World-renowned classical guitarist Pepe Romero in concert
By Michael Pearl
Pepe Romero and his family members are legendary music-makers on the classical guitar whose playing reaches out and touches the souls of people across the globe. This season we welcome Pepe on his 70th birthday World Tour, which is also the centenary of the birth of his father, Celedonio, one of the greatest guitarists who ever lived. Pepe will play two different recitals for Pro Musica on Friday and Saturday, February 7 and 8, at St. Paul’s Church, calle Cardo 6, at 5pm.Pro Musica Concert Series
Pepe Romero, classical guitar
Fri, Feb 7 & Sat, Feb 8, 5pm
St. Paul’s Church
Pepe, born in Malaga, Spain, in 1944, was recognized for his extraordinary musical gift at the age of seven, when he started performing on the concert stage with his father. At 15, he made his first recording and has recorded over 50 albums since. He has become a living legend in the world of classical music, honored by monarchs, presidents and major cultural institutions for his artistic technique and his outstanding musical interpretations on the guitar. He says, “As far as I remember I always thought of myself as a guitarist; it was something I was, not something I was to become. My family encouraged and nurtured every aspect of my artistic life.”
On Friday, the evening’s cornucopia of compositions begins with two great 16th century musical innovators: Alonso Mudarra and Luys de Narváez. Their pieces demand supreme technical skill but, in the hands of a master like Romero, they seem effortless.
Dazzling and versatile finger dexterity ensures the gentle Debussy/Ravel-like effects in Narváez’s Diferencias sobre Guárdame las vacas, as well as in the dashingly dramatic 18th-century music of Fernando Sor with his Fantasia in D minor. Mauro Giuliani’s Variations on the unpromising song title I Am a Cabbage Farm-boy, comprise six pieces based on a feast of rhythms and robust flavors conveying the theme’s title. Equally impressive is the Gran jota by Francisco Tárrega, a pioneer of the tremolo technique – the signature flamenco application. This spectacular nine-minute work is a virtuoso piece that magnificently illustrates every possible performance difficulty.
Maestro Romero then performs Suite madrilène, a wondrous creation by his famous father. It’s a geographically inspired series of vignettes that beautifully captures places and scenes from various Madrid neighborhoods. Wondrous pieces by Manuel de Falla, Joaquin Rodrigo, Federico Tórroba and Joaquin Turina follow. The music made by these 20th-century composers collectively captures a variety of Iberian flavors, ranging from the lyrical to the exotic, including a zarzuela and a bolero. The evening also brims with works catching the flavor of Spain masterfully created by the second son of the Royal Guitar Family—Pepe Romero himself.
Spanish flare continues in Saturday’s program with a lovely opening piece by Tárrega. The Preludio No. 1, nine vignettes of vivid themes, scenes and thoughts—some referencing musically the feminine, others alluding to cultural cross-overs and dances that are dramatically sharp and forthright. Surprise and enchantment mix beautifully in this collage of moods.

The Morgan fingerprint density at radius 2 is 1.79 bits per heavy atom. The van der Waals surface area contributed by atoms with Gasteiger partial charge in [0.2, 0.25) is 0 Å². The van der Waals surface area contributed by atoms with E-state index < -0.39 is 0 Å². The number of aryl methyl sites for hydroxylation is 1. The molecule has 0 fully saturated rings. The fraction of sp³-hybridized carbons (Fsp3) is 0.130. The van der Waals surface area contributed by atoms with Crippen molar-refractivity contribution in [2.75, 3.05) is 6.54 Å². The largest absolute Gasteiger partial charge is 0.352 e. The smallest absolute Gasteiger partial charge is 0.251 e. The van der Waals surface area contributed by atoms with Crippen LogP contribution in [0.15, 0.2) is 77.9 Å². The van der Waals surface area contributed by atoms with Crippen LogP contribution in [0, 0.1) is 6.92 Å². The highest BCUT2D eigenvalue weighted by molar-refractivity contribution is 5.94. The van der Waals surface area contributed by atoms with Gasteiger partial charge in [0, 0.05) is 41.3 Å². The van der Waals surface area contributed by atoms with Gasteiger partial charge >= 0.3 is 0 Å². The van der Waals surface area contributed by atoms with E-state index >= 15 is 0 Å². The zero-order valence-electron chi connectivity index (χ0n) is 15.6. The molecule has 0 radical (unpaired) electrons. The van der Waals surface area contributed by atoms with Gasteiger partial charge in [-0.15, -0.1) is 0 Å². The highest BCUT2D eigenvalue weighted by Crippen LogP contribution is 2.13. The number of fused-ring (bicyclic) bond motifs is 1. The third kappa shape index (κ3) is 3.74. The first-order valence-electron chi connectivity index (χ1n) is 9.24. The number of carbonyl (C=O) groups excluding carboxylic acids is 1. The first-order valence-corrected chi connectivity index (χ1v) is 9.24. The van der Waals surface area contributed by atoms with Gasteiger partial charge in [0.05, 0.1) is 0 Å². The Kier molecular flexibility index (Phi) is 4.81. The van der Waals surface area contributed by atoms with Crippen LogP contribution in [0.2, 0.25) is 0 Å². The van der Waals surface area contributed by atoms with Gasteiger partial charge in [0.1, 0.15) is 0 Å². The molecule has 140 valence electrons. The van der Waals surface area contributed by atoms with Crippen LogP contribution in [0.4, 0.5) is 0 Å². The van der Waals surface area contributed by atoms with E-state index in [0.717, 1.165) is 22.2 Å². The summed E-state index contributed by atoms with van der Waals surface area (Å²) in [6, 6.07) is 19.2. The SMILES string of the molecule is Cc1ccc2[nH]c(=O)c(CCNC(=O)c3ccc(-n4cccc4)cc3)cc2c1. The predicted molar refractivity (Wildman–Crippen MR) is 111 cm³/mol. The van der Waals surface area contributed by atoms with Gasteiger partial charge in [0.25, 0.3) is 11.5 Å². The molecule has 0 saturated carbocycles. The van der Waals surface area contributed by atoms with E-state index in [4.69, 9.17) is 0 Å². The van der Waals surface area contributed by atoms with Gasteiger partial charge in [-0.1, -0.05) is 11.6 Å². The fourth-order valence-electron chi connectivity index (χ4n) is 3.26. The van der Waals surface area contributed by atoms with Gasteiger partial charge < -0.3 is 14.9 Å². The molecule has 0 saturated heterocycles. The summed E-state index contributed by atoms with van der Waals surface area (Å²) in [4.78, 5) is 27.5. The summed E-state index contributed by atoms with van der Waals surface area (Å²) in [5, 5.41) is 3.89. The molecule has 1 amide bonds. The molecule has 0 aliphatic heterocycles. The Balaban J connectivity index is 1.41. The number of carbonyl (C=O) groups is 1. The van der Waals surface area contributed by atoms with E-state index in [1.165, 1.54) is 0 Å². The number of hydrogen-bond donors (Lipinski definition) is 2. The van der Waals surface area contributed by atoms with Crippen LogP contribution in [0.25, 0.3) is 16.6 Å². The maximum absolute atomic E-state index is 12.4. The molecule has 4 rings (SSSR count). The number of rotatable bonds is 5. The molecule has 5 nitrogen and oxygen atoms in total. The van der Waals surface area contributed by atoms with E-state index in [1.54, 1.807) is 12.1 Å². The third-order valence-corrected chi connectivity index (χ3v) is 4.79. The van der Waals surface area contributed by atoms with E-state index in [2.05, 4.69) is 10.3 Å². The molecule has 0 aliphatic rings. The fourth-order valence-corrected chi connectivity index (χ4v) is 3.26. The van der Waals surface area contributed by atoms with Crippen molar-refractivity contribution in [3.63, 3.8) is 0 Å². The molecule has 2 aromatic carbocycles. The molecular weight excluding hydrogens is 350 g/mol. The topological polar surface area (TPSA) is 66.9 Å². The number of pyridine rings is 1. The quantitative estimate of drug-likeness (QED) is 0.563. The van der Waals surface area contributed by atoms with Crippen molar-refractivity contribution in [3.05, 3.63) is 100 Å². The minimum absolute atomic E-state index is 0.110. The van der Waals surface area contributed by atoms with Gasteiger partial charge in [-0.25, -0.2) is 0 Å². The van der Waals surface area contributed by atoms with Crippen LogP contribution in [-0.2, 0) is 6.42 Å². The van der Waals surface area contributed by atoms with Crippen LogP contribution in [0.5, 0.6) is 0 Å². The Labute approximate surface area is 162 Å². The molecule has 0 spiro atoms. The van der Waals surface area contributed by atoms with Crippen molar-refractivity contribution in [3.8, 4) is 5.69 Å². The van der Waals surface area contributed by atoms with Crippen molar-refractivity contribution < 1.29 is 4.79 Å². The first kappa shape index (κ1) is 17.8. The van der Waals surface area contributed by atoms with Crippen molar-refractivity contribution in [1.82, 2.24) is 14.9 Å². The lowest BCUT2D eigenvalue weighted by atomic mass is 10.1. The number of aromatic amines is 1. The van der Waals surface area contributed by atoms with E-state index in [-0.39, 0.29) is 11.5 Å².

We will also hear Tárrega’s riveting Gran jota, with its Aragonesque flamenco bravura, a provocative, colorful song of gypsy flavors. The stirring Sonata a la Espanola by Joaquín Rodrigo features three contrasting movements where tempos change from fast, to slow to a final autobiographical bolero. The
his struggle trying to reach the fridge. He was blind. The rasgueados will thrill you as the dramatic nail strumming builds the tension.
In more melancholic manner is Manuel de Falla’s Homenaje—le Tombeau de Debussy. Imagine the composer standing over the grave of one of his favorite composers. This is the scene the music conveys: sadness juxtaposes with light and exciting habaneras color the mood. Then, Tórroba’s Nocturno, filled with summer sweetness, and Turina’s Fantasia Sevillana, which could well be an alternate Spanish anthem.
The evening ends with Romero’s own Homenaje a Sabicas, a tribute to the late, great guitar genius, Augustín Castellón Campos Sabicas. The work is saturated with incredible rapid-fire wizardry; the guitar plays out an endless arsenal of picados, arpeggios and ascending virtuosic passages of breathless expressiveness. It is a dashing yet totally self-effacing finish as it unites two iconic legendary artists, Sabicas and Romero.
Tickets for the concerts, at 100, 200 and 300 pesos donation each, are available at St. Paul’s Church, calle Cardo 6, Monday to Friday, 10am to 4pm; as well as at La Tienda in La Biblioteca, Insurgentes 25; Solutions, Mesones 57; La Conexión, Aldama 3; daily until 2pm on Saturday, and at the door half an hour before the concert begins.
The quality of the music and opera Pro Musica brings to San Miguel, our unique Rhythm, Rhyme & Reason program, teaching music in underprivileged schools in the campo, and our work in the city’s orphanages, costs increasing amounts of money to provide. The best way to help us fund our activities is to become a Patron Member. Patron membership costs as little US$100 per year, is US tax deductible, and includes many benefits, such as complimentary concert tickets and Meet the Artists suppers and cocktail parties. For information on all of Pro Musica’s concerts for the 2013-2014 season and Patron Membership, please visit our website: promusicasma.com or e-mail firstname.lastname@example.org.